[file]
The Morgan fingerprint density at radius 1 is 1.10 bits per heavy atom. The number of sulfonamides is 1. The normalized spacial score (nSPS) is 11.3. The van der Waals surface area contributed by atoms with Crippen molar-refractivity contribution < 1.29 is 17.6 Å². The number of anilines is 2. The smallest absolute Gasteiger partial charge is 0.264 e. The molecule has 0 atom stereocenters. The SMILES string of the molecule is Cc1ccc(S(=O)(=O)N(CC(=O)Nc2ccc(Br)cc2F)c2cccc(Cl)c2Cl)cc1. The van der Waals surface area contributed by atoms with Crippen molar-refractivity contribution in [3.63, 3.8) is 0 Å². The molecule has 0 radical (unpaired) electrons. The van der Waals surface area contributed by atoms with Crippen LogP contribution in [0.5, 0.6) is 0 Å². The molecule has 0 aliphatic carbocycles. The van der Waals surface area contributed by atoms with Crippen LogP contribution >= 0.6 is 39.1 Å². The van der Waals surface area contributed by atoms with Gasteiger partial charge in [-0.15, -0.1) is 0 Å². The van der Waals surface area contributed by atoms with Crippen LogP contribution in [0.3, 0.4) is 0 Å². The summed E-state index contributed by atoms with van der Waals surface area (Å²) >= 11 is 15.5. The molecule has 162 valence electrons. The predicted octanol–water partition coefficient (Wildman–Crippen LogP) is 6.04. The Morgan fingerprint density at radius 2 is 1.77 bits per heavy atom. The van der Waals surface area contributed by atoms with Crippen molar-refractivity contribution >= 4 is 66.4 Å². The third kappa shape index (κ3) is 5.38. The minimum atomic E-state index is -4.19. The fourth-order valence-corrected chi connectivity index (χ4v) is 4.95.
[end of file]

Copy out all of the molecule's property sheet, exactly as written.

The Morgan fingerprint density at radius 1 is 1.10 bits per heavy atom. The number of sulfonamides is 1. The normalized spacial score (nSPS) is 11.3. The van der Waals surface area contributed by atoms with Crippen molar-refractivity contribution < 1.29 is 17.6 Å². The number of anilines is 2. The smallest absolute Gasteiger partial charge is 0.264 e. The molecule has 0 atom stereocenters. The SMILES string of the molecule is Cc1ccc(S(=O)(=O)N(CC(=O)Nc2ccc(Br)cc2F)c2cccc(Cl)c2Cl)cc1. The van der Waals surface area contributed by atoms with Crippen molar-refractivity contribution in [3.63, 3.8) is 0 Å². The molecule has 0 radical (unpaired) electrons. The van der Waals surface area contributed by atoms with Crippen LogP contribution in [0.5, 0.6) is 0 Å². The molecule has 0 aliphatic carbocycles. The van der Waals surface area contributed by atoms with Crippen LogP contribution >= 0.6 is 39.1 Å². The van der Waals surface area contributed by atoms with Gasteiger partial charge in [-0.15, -0.1) is 0 Å². The van der Waals surface area contributed by atoms with Crippen LogP contribution in [0.3, 0.4) is 0 Å². The summed E-state index contributed by atoms with van der Waals surface area (Å²) >= 11 is 15.5. The molecule has 162 valence electrons. The predicted octanol–water partition coefficient (Wildman–Crippen LogP) is 6.04. The Morgan fingerprint density at radius 2 is 1.77 bits per heavy atom. The van der Waals surface area contributed by atoms with Crippen molar-refractivity contribution >= 4 is 66.4 Å². The third kappa shape index (κ3) is 5.38. The minimum atomic E-state index is -4.19. The fourth-order valence-corrected chi connectivity index (χ4v) is 4.95.